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Pet Food: Why does it have to be so complicated?

March 27, 2018

Food is fuel for the body, but we also have strong emotional and cultural connections to what we eat. Our pets are important family members and we carry our beliefs about food over to them. This is perfectly normal and natural, and the choices that you make in feeding your cats and dogs are complicated. This article is primarily to share some facts that hopefully will help you make decisions that you are comfortable with and that provide the best nutrition for our furry friends.

What about BY-PRODUCTS?

Using by products in pet food supports sustainability in meat production

The definition of meat by-products is internal organs. By-products are a cultural word, not a comment on nutritional value. Preference for muscle meat is unique to the United States. Wild canines do not agree with this preference: The order of body parts eaten by wolves in the wild is first internal organs followed by large muscle masses. The organ meats contain the higher nutritional value.



GRAIN FREE important or not?

Grains contribute to the nutritional value of the diet, they are highly digestible by both dogs and cats. Properly processing grains can provide up to 97% digestibility. Grain free diets still contain carbohydrate sources,  but the protein, carbohydrate (energy), fiber and essential fatty acids are often found in higher levels in grain than many of the grain replacement alternatives (including potatoes, peas and tapioca). Pet foods contain the same high quality USDA inspected grains that are used in human foods.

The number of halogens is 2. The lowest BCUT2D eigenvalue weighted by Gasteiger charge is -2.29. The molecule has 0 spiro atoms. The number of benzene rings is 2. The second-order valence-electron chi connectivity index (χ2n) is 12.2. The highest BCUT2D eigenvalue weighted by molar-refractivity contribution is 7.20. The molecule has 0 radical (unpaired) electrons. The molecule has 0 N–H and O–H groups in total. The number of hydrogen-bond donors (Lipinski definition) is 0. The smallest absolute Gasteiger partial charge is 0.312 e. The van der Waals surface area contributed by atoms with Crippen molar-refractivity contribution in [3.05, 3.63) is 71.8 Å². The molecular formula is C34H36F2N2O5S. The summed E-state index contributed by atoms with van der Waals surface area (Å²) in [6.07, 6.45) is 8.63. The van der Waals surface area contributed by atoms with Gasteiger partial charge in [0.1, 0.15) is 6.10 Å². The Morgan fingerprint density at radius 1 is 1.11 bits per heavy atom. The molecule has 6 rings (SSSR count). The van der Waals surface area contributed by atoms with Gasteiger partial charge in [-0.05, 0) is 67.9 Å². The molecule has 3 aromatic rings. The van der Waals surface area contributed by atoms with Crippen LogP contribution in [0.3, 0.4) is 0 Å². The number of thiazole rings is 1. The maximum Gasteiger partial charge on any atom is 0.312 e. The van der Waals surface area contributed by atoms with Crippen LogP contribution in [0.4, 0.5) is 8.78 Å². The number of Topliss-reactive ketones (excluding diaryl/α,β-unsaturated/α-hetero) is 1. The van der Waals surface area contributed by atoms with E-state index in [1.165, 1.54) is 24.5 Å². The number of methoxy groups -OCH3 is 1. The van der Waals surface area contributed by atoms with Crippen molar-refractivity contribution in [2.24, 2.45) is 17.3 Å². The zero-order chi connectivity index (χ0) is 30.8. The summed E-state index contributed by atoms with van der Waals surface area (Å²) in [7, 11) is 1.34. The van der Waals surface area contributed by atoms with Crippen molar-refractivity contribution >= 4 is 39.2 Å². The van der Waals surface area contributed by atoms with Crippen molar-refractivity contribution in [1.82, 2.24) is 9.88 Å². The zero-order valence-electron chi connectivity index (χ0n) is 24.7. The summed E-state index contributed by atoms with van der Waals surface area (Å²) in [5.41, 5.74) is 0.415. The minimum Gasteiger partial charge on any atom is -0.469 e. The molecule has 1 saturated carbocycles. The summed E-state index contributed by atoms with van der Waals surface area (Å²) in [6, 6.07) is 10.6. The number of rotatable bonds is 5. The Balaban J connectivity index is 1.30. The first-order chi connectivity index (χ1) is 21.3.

CORN is not a filler.

Corn is a great source of nutrition for animals. It is high in essential fatty acids, an excellent source of Vitamin E and Linoleic acid. Contrary to popular belief, corn is not a common food allergen in dogs and cats: Only 1% of skin allergies in dogs are food related. Of this small number the most common allergens in dogs and cats are beef, dairy, chicken (dogs) and fish (cats). We grow a lot of corn in the United States and this is another sustainable product choice for excellent nutritional value in pet food.

Gluten Free for everyone?

Gluten sensitivity is extremely rare in dogs and not documented in cats. There is a genetic predisposition in a very small percentage of Irish Setters and Border Terriers.

We strongly recommend that the manufacturer of the food that you are feeding belongs to  the Pet Food Institute, a voluntary self-regulatory agency within the pet food industry.


We support manufacturers that own their own production facilities, invest in research with some of their profits and have a veterinary nutritionist on staff. We are disappointed in some of the unethical advertising and misinformation that some pet food companies use as their marketing profiles.

An excellent resource on pet food is “Dog Food Logic” by Linda Case. This book examines the history of commercial pet food in the United States and defines labelling terms and definitions as well as breaking down what scientific evidence we have about various ingredients and nutrients. 



As always, if you have any questions please feel free to contact the clinic and speak to one of the doctors!

-Ann Brownlee, DVM

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